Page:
Yergason test is a functional test of the long head of the biceps tendon disorders. This test may be negative with partial or complete rupture of the supraspinatus tendon.
See Also: Speed Test of the Shoulder
A Prospective blinded study by Richard Holtby1 to assess the accuracy of the Speed’s and Yergason’s tests in detecting biceps pathology, he found that the sensitivity and specificity of Yergason test was as following:
Another tests for the long head of biceps pathology include:
The patient holds the arm abducted in neutral rotation with the elbow flexed 90°. The examiner immobilizes the patient’s elbow with one hand and places the heel of the other hand on the patient’s distal forearm . The patient is then asked to externally rotate his or her arm against the resistance of the examiner’s hand.
Pain in the bicipital groove or at the insertion of the biceps suggests a tendon disorder. Pain in the anterolateral aspect of the shoulder is often a sign of a disorder of the rotator cuff , especially the infraspinatus tendon.
Abbott-Saunders Test Demonstrates subluxation of the long head of the biceps tendon in the bicipital groove.
The patient’s arm is externally rotated and abducted about 120° with progressive internal rotation. The examiner slowly lowers the arm from this position. The examiner guides this motion of the patient’s arm with one hand while resting the other on the patient’s shoulder and palpating the bicipital groove with the index and middle fingers.
Pain in the region of the bicipital groove or a palpable or audible snap suggest a disorder of the biceps tendon (subluxation sign). An inflamed bursa (subcoracoid or subscapular bursa) can also occasionally cause snapping.
Snap test tests for subluxation of the long head of the biceps tendon.
The examiner palpates the bicipital groove with the index and middle finger of one hand. With the other hand, the examiner grasps the wrist of the patient’s arm (abducted 80 to 90° and flexed 90° at the elbow ) and passively rotates it at the shoulder, first in one direction and then in the other.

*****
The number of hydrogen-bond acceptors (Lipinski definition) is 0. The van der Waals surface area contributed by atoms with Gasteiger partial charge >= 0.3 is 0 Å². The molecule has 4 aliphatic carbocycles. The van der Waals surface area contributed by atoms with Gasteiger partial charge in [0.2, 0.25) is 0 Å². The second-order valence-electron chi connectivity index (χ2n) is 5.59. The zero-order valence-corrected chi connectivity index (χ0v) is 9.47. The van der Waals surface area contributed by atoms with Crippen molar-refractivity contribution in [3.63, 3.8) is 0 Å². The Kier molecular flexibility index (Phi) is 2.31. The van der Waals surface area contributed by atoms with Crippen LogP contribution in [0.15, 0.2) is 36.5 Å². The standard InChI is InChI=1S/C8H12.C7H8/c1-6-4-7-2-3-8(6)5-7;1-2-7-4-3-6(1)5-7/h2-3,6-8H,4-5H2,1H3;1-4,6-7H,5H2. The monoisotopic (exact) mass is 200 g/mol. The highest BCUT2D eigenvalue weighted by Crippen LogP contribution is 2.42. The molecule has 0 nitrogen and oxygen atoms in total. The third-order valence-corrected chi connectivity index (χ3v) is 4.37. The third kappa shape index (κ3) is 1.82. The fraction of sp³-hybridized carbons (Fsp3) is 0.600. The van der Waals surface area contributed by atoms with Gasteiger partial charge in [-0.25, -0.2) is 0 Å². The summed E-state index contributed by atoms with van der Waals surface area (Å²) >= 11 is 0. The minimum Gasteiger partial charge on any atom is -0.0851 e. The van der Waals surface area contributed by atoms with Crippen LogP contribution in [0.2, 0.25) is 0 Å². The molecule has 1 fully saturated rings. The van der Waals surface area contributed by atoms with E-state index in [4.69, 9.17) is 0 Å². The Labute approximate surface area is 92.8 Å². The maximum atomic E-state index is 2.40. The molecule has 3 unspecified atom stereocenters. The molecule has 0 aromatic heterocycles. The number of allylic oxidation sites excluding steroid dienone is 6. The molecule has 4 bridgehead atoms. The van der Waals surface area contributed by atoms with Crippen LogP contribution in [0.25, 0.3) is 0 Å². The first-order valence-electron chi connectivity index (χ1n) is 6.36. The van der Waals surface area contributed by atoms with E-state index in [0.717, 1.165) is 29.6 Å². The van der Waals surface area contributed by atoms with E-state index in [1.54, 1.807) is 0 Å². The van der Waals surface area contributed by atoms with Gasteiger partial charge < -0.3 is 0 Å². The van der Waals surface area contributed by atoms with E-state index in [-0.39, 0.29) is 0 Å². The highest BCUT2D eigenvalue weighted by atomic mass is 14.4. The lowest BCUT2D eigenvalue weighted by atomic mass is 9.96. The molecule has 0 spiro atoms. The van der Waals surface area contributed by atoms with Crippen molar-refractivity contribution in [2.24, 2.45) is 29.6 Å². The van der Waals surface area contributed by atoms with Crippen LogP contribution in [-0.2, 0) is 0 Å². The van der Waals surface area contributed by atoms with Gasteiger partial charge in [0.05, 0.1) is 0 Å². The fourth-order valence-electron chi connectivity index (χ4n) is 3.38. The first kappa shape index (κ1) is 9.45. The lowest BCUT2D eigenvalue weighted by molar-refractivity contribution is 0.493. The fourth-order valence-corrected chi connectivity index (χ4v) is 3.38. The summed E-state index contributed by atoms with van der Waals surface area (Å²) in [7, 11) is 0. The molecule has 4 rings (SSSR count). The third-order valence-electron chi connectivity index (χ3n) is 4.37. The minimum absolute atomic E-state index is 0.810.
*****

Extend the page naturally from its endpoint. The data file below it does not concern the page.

Subluxation of the long head of the biceps tendon out of the bicipital groove will be detectable as a palpable snap.
The patient is seated with the arm extended at the elbow and the forearm in supination. The examiner grasps the posterior aspect of the patient’s forearm . The patient is then asked to flex the elbow against the resistance of the examiner’s hand.
In a rupture of the long head of the biceps tendon, the distally displaced muscle belly can be observed as a “ball” directly proximal to the elbow w hen the upper arm muscles contract.
The patient sits or stands and is asked to place both hands behind the head, interlocking the fingers. In this position both arms are relaxed. The patient is then asked to alternately relax and contract the biceps muscle, while the examiner palpates the long head of the biceps tendon at the same time.
In comparing the two sides, if the examiner notes tenderness or subluxation of the tendon, this suggests an unstable tendon, tendinitis, or even a defect of the transverse ligament.
The patient sits or stands and the examiner holds the arm and flexes it to 90°. The examiner now palpates the biceps tendon at the level of the bicipital groove, about 9 cm distal to the glenohumeral joint, and attempts to move it back and forth.
The test is positive if the patient feels pain along the course of the biceps tendon during this examination.
Biceps brachii Muscle had two heads (Short head and long head)